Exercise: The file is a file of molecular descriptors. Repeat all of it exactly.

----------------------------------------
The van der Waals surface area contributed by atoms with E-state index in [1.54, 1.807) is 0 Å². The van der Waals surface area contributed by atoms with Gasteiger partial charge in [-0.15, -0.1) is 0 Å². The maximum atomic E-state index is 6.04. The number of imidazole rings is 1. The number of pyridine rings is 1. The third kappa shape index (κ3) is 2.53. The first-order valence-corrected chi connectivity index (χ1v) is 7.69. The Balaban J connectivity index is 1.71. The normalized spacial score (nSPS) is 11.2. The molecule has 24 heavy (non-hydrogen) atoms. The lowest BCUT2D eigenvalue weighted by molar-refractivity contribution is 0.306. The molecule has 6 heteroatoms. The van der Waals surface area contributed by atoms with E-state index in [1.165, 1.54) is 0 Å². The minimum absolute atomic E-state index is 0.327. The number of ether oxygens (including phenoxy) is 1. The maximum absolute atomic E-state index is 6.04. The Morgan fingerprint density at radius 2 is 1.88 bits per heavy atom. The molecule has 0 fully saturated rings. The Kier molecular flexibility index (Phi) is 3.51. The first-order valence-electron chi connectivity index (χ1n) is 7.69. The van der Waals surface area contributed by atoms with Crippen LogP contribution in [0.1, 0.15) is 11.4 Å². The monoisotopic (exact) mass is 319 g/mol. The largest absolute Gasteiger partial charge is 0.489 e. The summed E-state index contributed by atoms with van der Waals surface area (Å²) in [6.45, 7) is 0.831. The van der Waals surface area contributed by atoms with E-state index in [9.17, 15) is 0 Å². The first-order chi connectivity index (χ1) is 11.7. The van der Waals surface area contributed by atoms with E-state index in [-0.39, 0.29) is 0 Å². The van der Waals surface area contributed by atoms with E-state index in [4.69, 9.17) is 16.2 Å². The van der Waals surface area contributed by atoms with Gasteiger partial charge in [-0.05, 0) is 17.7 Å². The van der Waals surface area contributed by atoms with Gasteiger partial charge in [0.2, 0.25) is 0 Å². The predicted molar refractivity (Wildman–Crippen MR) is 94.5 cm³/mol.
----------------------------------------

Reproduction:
The van der Waals surface area contributed by atoms with E-state index in [1.54, 1.807) is 0 Å². The van der Waals surface area contributed by atoms with Gasteiger partial charge in [-0.15, -0.1) is 0 Å². The maximum atomic E-state index is 6.04. The number of imidazole rings is 1. The number of pyridine rings is 1. The third kappa shape index (κ3) is 2.53. The first-order valence-corrected chi connectivity index (χ1v) is 7.69. The Balaban J connectivity index is 1.71. The normalized spacial score (nSPS) is 11.2. The molecule has 24 heavy (non-hydrogen) atoms. The lowest BCUT2D eigenvalue weighted by molar-refractivity contribution is 0.306. The molecule has 6 heteroatoms. The van der Waals surface area contributed by atoms with E-state index in [1.165, 1.54) is 0 Å². The minimum absolute atomic E-state index is 0.327. The number of ether oxygens (including phenoxy) is 1. The maximum absolute atomic E-state index is 6.04. The Morgan fingerprint density at radius 2 is 1.88 bits per heavy atom. The molecule has 0 fully saturated rings. The Kier molecular flexibility index (Phi) is 3.51. The first-order valence-electron chi connectivity index (χ1n) is 7.69. The van der Waals surface area contributed by atoms with Crippen LogP contribution in [0.1, 0.15) is 11.4 Å². The monoisotopic (exact) mass is 319 g/mol. The largest absolute Gasteiger partial charge is 0.489 e. The summed E-state index contributed by atoms with van der Waals surface area (Å²) in [6.45, 7) is 0.831. The van der Waals surface area contributed by atoms with E-state index in [9.17, 15) is 0 Å². The first-order chi connectivity index (χ1) is 11.7. The van der Waals surface area contributed by atoms with E-state index in [-0.39, 0.29) is 0 Å². The van der Waals surface area contributed by atoms with E-state index in [4.69, 9.17) is 16.2 Å². The van der Waals surface area contributed by atoms with Gasteiger partial charge in [-0.05, 0) is 17.7 Å². The van der Waals surface area contributed by atoms with Gasteiger partial charge in [0.2, 0.25) is 0 Å². The predicted molar refractivity (Wildman–Crippen MR) is 94.5 cm³/mol.